How we do UX design in only 7-days!

Everything we do, including UX design, is in a lean and agile way. Three UX design studio sessions held over 7 consecutive days covers the users and their needs, the information and content to satisfy those needs and the visual presentation and interactions with that content.

Arter Kirkwood UX Design Diagram

The first UX design studio session takes 3-hours (a full morning or afternoon). In that session, we explore the user segments identified during Product Ideation to better understand the characteristics of each segment. We break down the needs of each segment using the Scrum user story format. For each user story, we identify the information to satisfy the story. We’ll later hierarchically structure the information to facilitate easy discoverability. We wrap up the first UX design studio session by discussing the content management system that is (or will be) in place for authoring, publishing and governing content.

After the first UX design studio session, we take 2-days to digest everything gathered and learned and we begin exploring how to visually present the user stories and information architecture. We produce a number of draft greyscale wireframes that we step through in the second UX design studio.

The second UX design studio session also takes 3-hours (again, either a full morning or afternoon). A picture being worth a thousand words, the wireframes help put what was discussed in the first studio session into context. Wireframes usually stimulate robust discussion of the requirements (user stories) and help surface any gaps. Any missing requirements (user stories), information or content are debated and elaborated in the second design studio session.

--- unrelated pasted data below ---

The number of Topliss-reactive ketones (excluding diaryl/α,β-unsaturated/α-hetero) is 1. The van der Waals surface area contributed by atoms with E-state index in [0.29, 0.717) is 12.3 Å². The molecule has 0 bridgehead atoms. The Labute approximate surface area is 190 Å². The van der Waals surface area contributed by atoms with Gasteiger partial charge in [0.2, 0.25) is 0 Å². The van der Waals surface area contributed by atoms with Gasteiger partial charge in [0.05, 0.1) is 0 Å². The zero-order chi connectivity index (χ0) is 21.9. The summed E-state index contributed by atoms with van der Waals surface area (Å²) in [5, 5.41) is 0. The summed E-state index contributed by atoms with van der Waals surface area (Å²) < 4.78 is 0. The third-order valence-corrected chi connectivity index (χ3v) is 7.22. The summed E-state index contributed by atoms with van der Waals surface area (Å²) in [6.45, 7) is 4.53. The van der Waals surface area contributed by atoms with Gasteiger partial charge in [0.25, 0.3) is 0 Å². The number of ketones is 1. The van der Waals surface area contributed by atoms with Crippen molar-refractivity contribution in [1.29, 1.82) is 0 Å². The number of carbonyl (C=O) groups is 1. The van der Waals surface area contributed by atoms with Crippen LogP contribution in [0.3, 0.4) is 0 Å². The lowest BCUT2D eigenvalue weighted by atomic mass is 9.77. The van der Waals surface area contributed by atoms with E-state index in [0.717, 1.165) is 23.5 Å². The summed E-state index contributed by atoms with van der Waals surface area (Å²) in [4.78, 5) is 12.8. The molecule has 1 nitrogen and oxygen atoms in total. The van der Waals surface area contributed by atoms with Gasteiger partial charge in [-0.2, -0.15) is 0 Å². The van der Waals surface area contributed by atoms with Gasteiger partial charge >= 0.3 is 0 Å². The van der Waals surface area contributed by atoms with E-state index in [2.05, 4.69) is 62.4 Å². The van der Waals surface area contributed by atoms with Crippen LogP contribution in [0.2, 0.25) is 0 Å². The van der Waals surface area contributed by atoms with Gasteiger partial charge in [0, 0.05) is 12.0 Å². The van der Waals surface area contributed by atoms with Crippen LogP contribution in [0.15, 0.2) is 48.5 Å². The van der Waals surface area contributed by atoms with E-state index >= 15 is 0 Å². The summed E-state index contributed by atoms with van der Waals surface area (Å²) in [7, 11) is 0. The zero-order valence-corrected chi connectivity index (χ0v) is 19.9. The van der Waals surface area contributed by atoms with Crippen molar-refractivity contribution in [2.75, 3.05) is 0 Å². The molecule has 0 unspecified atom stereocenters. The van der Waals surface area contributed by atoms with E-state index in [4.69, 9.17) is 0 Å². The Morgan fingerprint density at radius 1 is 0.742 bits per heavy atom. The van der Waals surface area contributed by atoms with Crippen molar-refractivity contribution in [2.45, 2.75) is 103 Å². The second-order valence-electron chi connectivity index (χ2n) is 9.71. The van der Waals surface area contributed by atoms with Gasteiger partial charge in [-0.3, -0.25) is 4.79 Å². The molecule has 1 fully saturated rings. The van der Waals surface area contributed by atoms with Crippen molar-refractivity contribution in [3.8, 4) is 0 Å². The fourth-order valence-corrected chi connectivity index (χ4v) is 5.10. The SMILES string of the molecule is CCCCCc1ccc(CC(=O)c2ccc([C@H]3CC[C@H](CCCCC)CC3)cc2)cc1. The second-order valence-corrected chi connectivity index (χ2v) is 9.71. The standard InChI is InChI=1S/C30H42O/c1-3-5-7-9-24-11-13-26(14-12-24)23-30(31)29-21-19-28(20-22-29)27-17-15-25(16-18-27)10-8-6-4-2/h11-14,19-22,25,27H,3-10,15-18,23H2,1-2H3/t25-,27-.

After the second UX design studio session, we take 2-days again to digest everything learned and to refine the wireframes. We also produce a roadmap for the development of the mobile product. We identify what features to tackle first, which ones next and so on. We estimate the development effort using the wireframes as a measuring stick. With these estimates and priorities known, we put together a high-level schedule of work that we’ll track against (and adjust) as the development unfolds and we learn from real-world usage of early released features.

In the third and final UX design studio session, we review the ‘plan of attack’, the roadmap. This includes going through the backlog of features to be built, the priorities of those features and dependencies. Then and there, we adjust the backlog based upon discussion. We also review the high-level schedule of work and re-estimated budget for that work. Again, any adjustments to schedule are made there in the session. The customer is left with a fully developed UX design at the conclusion of the third studio session.

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